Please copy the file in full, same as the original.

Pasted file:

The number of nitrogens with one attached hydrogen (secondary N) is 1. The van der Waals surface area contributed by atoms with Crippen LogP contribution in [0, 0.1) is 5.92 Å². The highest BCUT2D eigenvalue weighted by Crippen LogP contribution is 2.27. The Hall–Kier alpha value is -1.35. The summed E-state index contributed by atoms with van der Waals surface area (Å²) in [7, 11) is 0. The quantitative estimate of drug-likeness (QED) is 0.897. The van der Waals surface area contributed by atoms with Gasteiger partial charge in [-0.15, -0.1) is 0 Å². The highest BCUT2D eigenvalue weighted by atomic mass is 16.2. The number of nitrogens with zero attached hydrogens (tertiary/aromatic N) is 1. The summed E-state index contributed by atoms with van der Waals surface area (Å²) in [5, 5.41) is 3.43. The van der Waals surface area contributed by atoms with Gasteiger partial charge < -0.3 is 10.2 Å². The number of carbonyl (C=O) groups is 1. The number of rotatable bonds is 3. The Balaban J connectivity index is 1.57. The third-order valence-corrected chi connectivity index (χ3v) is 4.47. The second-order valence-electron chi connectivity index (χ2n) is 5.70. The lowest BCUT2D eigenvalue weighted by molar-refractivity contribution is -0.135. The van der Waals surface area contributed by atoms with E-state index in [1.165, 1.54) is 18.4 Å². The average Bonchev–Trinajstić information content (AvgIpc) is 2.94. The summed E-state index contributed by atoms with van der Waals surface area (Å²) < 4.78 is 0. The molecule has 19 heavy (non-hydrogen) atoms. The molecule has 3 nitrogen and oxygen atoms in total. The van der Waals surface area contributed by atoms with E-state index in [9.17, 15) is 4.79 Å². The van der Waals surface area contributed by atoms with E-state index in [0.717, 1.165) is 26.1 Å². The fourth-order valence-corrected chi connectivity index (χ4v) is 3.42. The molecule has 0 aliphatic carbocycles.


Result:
The number of nitrogens with one attached hydrogen (secondary N) is 1. The van der Waals surface area contributed by atoms with Crippen LogP contribution in [0, 0.1) is 5.92 Å². The highest BCUT2D eigenvalue weighted by Crippen LogP contribution is 2.27. The Hall–Kier alpha value is -1.35. The summed E-state index contributed by atoms with van der Waals surface area (Å²) in [7, 11) is 0. The quantitative estimate of drug-likeness (QED) is 0.897. The van der Waals surface area contributed by atoms with Gasteiger partial charge in [-0.15, -0.1) is 0 Å². The highest BCUT2D eigenvalue weighted by atomic mass is 16.2. The number of nitrogens with zero attached hydrogens (tertiary/aromatic N) is 1. The summed E-state index contributed by atoms with van der Waals surface area (Å²) in [5, 5.41) is 3.43. The van der Waals surface area contributed by atoms with Gasteiger partial charge < -0.3 is 10.2 Å². The number of carbonyl (C=O) groups is 1. The number of rotatable bonds is 3. The Balaban J connectivity index is 1.57. The third-order valence-corrected chi connectivity index (χ3v) is 4.47. The second-order valence-electron chi connectivity index (χ2n) is 5.70. The lowest BCUT2D eigenvalue weighted by molar-refractivity contribution is -0.135. The van der Waals surface area contributed by atoms with E-state index in [1.165, 1.54) is 18.4 Å². The average Bonchev–Trinajstić information content (AvgIpc) is 2.94. The summed E-state index contributed by atoms with van der Waals surface area (Å²) < 4.78 is 0. The molecule has 19 heavy (non-hydrogen) atoms. The molecule has 3 nitrogen and oxygen atoms in total. The van der Waals surface area contributed by atoms with E-state index in [9.17, 15) is 4.79 Å². The van der Waals surface area contributed by atoms with E-state index in [0.717, 1.165) is 26.1 Å². The fourth-order valence-corrected chi connectivity index (χ4v) is 3.42. The molecule has 0 aliphatic carbocycles.